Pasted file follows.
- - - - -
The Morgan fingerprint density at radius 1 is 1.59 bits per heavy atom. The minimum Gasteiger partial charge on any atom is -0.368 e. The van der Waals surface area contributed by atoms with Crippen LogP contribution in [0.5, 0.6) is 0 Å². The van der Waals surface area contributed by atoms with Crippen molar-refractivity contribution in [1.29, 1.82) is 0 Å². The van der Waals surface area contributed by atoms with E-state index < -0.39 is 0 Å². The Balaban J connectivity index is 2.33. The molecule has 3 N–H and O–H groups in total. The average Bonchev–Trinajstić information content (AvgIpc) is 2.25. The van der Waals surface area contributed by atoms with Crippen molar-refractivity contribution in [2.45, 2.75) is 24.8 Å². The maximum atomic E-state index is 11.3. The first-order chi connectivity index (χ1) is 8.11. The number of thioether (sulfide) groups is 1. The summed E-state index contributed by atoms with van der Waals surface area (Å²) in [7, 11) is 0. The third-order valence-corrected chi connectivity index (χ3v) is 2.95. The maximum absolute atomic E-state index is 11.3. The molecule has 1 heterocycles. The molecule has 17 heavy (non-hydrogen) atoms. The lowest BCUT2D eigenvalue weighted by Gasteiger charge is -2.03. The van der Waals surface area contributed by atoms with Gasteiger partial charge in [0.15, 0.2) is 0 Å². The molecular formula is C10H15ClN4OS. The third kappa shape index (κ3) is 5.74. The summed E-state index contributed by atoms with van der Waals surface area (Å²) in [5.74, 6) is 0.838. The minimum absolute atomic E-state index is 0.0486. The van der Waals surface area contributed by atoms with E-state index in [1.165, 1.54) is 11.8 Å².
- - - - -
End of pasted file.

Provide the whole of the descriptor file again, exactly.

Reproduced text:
The Morgan fingerprint density at radius 1 is 1.59 bits per heavy atom. The minimum Gasteiger partial charge on any atom is -0.368 e. The van der Waals surface area contributed by atoms with Crippen LogP contribution in [0.5, 0.6) is 0 Å². The van der Waals surface area contributed by atoms with Crippen molar-refractivity contribution in [1.29, 1.82) is 0 Å². The van der Waals surface area contributed by atoms with E-state index < -0.39 is 0 Å². The Balaban J connectivity index is 2.33. The molecule has 3 N–H and O–H groups in total. The average Bonchev–Trinajstić information content (AvgIpc) is 2.25. The van der Waals surface area contributed by atoms with Crippen molar-refractivity contribution in [2.45, 2.75) is 24.8 Å². The maximum atomic E-state index is 11.3. The first-order chi connectivity index (χ1) is 8.11. The number of thioether (sulfide) groups is 1. The summed E-state index contributed by atoms with van der Waals surface area (Å²) in [7, 11) is 0. The third-order valence-corrected chi connectivity index (χ3v) is 2.95. The maximum absolute atomic E-state index is 11.3. The molecule has 1 heterocycles. The molecule has 17 heavy (non-hydrogen) atoms. The lowest BCUT2D eigenvalue weighted by Gasteiger charge is -2.03. The van der Waals surface area contributed by atoms with Gasteiger partial charge in [0.15, 0.2) is 0 Å². The molecular formula is C10H15ClN4OS. The third kappa shape index (κ3) is 5.74. The summed E-state index contributed by atoms with van der Waals surface area (Å²) in [5.74, 6) is 0.838. The minimum absolute atomic E-state index is 0.0486. The van der Waals surface area contributed by atoms with E-state index in [1.165, 1.54) is 11.8 Å².